Saturday, August 18, 2012

RenderMan Basics

I recently put my old graduation animation online (which you can watch on youtube: A Plug's Life). It was made back in 2001 and it was my first big project working with Maya and Pixar's RenderMan.

The other day I was asked in the video comments if I could write some tutorials on the use of RenderMan. That sounds like a great idea but before I want to come up with some hands on tutorials it is important to learn something about the RenderMan architecture.

I often hear that RenderMan is not suitable for small studios as it is too complex and is for tech heads and not artists. I beg to differ. RenderMan is a very efficient render engine and small studios which do not have a lot of render capacity can really benefit here by lowering render times. The shading tools are quite extensive and can give superb results without the need of any programming.

What is RenderMan?

First I like to define RenderMan. RenderMan is actually an API (application programming interface) and not a render engine. For a long time Pixar was the only one having RenderMan compliant renderer (as they invented the standard) called Photorealistic RenderMan or in short PRMan. People quickly started to call it RenderMan though and it has stuck ever since. Today there are more commercial render engines available which are RenderMan compliant like 3Delight.

Since Pixar's RenderMan is the industry standard (they say so themselves and honestly it is true), I will use their software to explain my examples.

RIB or RenderMan Interface Bytestream

Since PRMan is a renderer and Maya an animation package, there is need of a common language between the two. The API mentioned before is this language. Have a look at the following schematic.

The scene translator converts Maya data into a RIB file which the render engine understands.

The scene information from Maya is translated into a RIB file. This RIB file contains everything from geometry and information on which shaders are used to render resolution and certain render settings like shading rate. Since a RIB file is written in the common RenderMan language every RenderMan compliant renderer can interpret it and render it.

The RIB file can be displayed as an ASCII file, looks a bit like a programming language and is actually quite readable. We often opened up the RIB file to see where things went wrong when the renderer didn't give us the expected results.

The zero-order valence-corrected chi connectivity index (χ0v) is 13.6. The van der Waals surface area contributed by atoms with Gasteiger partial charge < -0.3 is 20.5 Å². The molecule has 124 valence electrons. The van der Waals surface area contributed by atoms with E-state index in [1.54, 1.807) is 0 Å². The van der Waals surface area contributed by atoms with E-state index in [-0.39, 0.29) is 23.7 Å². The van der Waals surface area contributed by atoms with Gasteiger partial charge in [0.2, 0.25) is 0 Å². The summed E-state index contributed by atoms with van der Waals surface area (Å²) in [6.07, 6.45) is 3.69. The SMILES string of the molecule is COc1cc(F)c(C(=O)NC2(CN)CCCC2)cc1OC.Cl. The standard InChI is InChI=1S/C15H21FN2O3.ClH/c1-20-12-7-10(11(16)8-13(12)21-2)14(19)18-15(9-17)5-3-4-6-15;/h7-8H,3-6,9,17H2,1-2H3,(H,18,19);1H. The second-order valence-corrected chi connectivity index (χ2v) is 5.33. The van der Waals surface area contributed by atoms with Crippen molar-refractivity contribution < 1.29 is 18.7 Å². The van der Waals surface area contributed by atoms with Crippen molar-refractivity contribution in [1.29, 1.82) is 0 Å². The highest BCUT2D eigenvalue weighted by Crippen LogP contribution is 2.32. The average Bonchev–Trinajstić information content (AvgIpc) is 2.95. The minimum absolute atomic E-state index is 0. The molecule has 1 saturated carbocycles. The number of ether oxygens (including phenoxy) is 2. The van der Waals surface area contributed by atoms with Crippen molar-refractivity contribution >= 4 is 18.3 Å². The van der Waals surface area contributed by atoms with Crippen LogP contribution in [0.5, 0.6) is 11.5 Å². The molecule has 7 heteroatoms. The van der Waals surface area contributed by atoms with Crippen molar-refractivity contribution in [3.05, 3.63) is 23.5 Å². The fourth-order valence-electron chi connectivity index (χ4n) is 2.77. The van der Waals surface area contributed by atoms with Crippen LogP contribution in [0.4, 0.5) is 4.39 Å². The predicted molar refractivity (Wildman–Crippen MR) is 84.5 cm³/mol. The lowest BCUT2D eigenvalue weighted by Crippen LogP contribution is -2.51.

In larger studios this RIB file is usually hacked to add in extra elements before the the final render is made.

RSL or RenderMan Shading Language

Shaders are render engine dependent. This means that when you go from one render engine to another you need to redo the shading. To tackle this problem between RenderMan compliant renderers, the standard provides a common shading language called RenderMan Shading Language. This is a simplified programming language to code shaders. These shaders are then compiled and used by the render engine.

Coding shaders is not what most artists want to do but since RenderMan Studio has a visual tool to create shaders called Slim, artists don't have to feel left behind. Understanding how to code shaders can give you a better insight in how shading works in CGI though.

RenderMan Studio

Pixar's RenderMan is available as a package called RenderMan Studio. It contains:
  • RenderMan for Maya (Pro)
  • Slim
  • it
  • Tractor
RenderMan for Maya is the core plug-in. It deals with the scene settings and takes care of translating the scene information into a RIB file. It comes with its own Maya menu and custom shelf.

Slim is the shading management tool. It is an external running program but can be connected to your Maya scene. Custom shading networks can be generated visually as well as trough coding in RSL.

"It" is the image tool. When rendering out your images you can do so to the Maya renderview but also to "it". "It" is much more flexible and allows even simple compositing trough scripting. It also allows the use of Look Up Tables and displays actual pixel values, something the Maya renderview is lacking.

Tractor is the render farm tool which queues and manages your renders. Not only can you manage your RenderMan renders but also other jobs like Nuke composites which you want to be calculated on the render farm.

RenderMan Studio comes with an embedded render license so even small VFX studios can get started straight away.



master blaster said...

Brilliant your explanation is so good .....

Frederic said...

Thanks, I'll keep doing my best to write good blog posts.